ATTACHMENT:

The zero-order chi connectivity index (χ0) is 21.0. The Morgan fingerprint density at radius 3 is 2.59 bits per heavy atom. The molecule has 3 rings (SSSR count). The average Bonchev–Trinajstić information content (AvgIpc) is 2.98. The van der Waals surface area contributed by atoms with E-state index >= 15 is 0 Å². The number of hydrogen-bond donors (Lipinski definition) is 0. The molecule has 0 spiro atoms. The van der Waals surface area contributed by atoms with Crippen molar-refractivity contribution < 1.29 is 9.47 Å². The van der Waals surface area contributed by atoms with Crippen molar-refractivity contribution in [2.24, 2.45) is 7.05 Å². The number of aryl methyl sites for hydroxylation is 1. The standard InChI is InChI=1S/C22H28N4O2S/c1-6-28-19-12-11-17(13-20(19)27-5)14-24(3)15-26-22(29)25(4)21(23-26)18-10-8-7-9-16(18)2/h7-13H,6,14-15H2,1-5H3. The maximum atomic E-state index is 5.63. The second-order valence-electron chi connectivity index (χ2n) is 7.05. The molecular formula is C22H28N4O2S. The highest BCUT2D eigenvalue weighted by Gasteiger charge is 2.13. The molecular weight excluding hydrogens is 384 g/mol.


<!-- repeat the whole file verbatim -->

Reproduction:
The zero-order chi connectivity index (χ0) is 21.0. The Morgan fingerprint density at radius 3 is 2.59 bits per heavy atom. The molecule has 3 rings (SSSR count). The average Bonchev–Trinajstić information content (AvgIpc) is 2.98. The van der Waals surface area contributed by atoms with E-state index >= 15 is 0 Å². The number of hydrogen-bond donors (Lipinski definition) is 0. The molecule has 0 spiro atoms. The van der Waals surface area contributed by atoms with Crippen molar-refractivity contribution < 1.29 is 9.47 Å². The van der Waals surface area contributed by atoms with Crippen molar-refractivity contribution in [2.24, 2.45) is 7.05 Å². The number of aryl methyl sites for hydroxylation is 1. The standard InChI is InChI=1S/C22H28N4O2S/c1-6-28-19-12-11-17(13-20(19)27-5)14-24(3)15-26-22(29)25(4)21(23-26)18-10-8-7-9-16(18)2/h7-13H,6,14-15H2,1-5H3. The maximum atomic E-state index is 5.63. The second-order valence-electron chi connectivity index (χ2n) is 7.05. The molecular formula is C22H28N4O2S. The highest BCUT2D eigenvalue weighted by Gasteiger charge is 2.13. The molecular weight excluding hydrogens is 384 g/mol.